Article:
Dixie Chicks - Shut Up and Sing

Critics Consensus

Though ostensibly an intimate look at the Dixie Chicks after their 2003 anti-Bush remark, the film achieves broader relevance by exploring how media, politics, and celebrities intertwine.

89%

TOMATOMETER

Reviews Counted: 124

85%
liked it

Audience Score

User Ratings: 8,772

TOMATOMETER

N/A
All Critics | Top Critics
Average Rating: N/A
Reviews Count: 0
Fresh: 0
Rotten: 0

AUDIENCE SCORE

85%
Average Rating: 3.9/5

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Movie Info

In 2003, Dixie Chicks lead singer Natalie Maines told a London concert audience that they were "ashamed the President of the United States was from Texas." This fascinating documentary examines how the trio handled the resulting political firestorm, and looks at how it impacted their lives both professionally and personally. Included are concert clips, interviews and backstage footage. Directed by Barbara Kopple and Cecilia Peck.

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Critic Reviews for Dixie Chicks - Shut Up and Sing

All Critics (124) | Top Critics (44)

  • Masterfully edited, the film combines footage the band made for its Web site and footage shot by Kopple and Peck over the last two years. The filmmakers are clearly in awe of the Chicks' fighting spirit.

    Feb 6, 2018 | Full Review…

    David Ansen

    Newsweek
    Top Critic
  • Shut Up and Sing tells the story of three young women whose belief in America is bred in the bone, and it shames their critics.

    Oct 19, 2007 | Rating: 3.5/4 | Full Review…
  • A gold statue of the Dixie Chicks should be erected in Maines' hometown of Lubbock, Texas.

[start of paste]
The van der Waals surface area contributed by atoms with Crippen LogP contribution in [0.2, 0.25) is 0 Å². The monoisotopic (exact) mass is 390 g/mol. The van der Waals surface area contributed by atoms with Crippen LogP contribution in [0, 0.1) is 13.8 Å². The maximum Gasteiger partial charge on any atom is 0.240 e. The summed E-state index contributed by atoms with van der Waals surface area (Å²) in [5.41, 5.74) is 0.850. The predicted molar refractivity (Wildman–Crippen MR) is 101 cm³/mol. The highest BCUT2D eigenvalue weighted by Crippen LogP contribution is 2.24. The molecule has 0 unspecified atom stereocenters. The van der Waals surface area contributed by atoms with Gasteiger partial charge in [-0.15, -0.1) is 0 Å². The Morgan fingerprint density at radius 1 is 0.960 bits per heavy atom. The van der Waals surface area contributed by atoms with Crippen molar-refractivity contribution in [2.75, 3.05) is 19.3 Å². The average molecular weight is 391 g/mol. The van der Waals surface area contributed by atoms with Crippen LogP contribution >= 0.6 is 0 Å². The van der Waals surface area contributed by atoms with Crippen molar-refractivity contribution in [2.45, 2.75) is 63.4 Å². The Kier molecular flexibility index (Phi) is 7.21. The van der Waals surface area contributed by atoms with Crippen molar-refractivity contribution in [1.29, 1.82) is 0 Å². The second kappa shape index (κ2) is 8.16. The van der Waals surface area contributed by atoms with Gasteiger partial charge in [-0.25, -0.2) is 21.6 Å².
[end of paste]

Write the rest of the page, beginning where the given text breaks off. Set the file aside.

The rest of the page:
Jun 29, 2007 | Rating: 3/5 | Full Review…
  • In today's polarized America, you pick who you stand with, even in pop culture. Kopple's film makes that choice stark...

    Dec 8, 2006 | Rating: 4/5
  • A superior rockumentary.

    Nov 18, 2006 | Full Review…
  • A fascinating look at the intersection of commerce, celebrity, and controversy.

    Nov 18, 2006 | Rating: 3.5/4 | Full Review…

Audience Reviews for Dixie Chicks - Shut Up and Sing

As a music fan, I'm learning towards heavy metal music and rock. However this documentary on country all female band Dixie Chicks is a phenomenal film surrounding the controversy around a comment that Natalie Maines made during a concert. This film chronicles the ordeal the band to face, the numerous threats they had to endure to regain a foothold in country music. This documentary is terrific, and shows the ignorance of some people perfectly. Even though I don't like Country music, I find what these gals have gone to be atrocious, and I respect them for saying what I believe is a good thing. The film has some sad moments, but also funny moments as Natalie Maines has an intense feud with Toby Keith (she wears a shirt that says F.U.T.K) We all know what that could mean. As a documentary on a band, this is just as entertaining as say Rush Beyond the Lighted Stage and Anvil the story of Anvil! I thought it was a very entertaining documentary, and even for a metalhead like me, I enjoyed this film. This is a terrific music documentary. If you enjoy documentaries of this style give it a shot.

Alex roy
Alex roy

Super Reviewer

This film is my first documentary film I've watched... And my feeling is how great this documentary was... Dixie Chicks to go from hero to zero only with a one second word... It's hard if I had to have a hard time like they had... And for Natalie, the lead singer, she's great... And of course the single 'Not Ready To Make Nice' get them back on the track... A great comeback for them with 5 Grammy this year, nothing would be nicer than that... And of course, this movie is 'nice' too...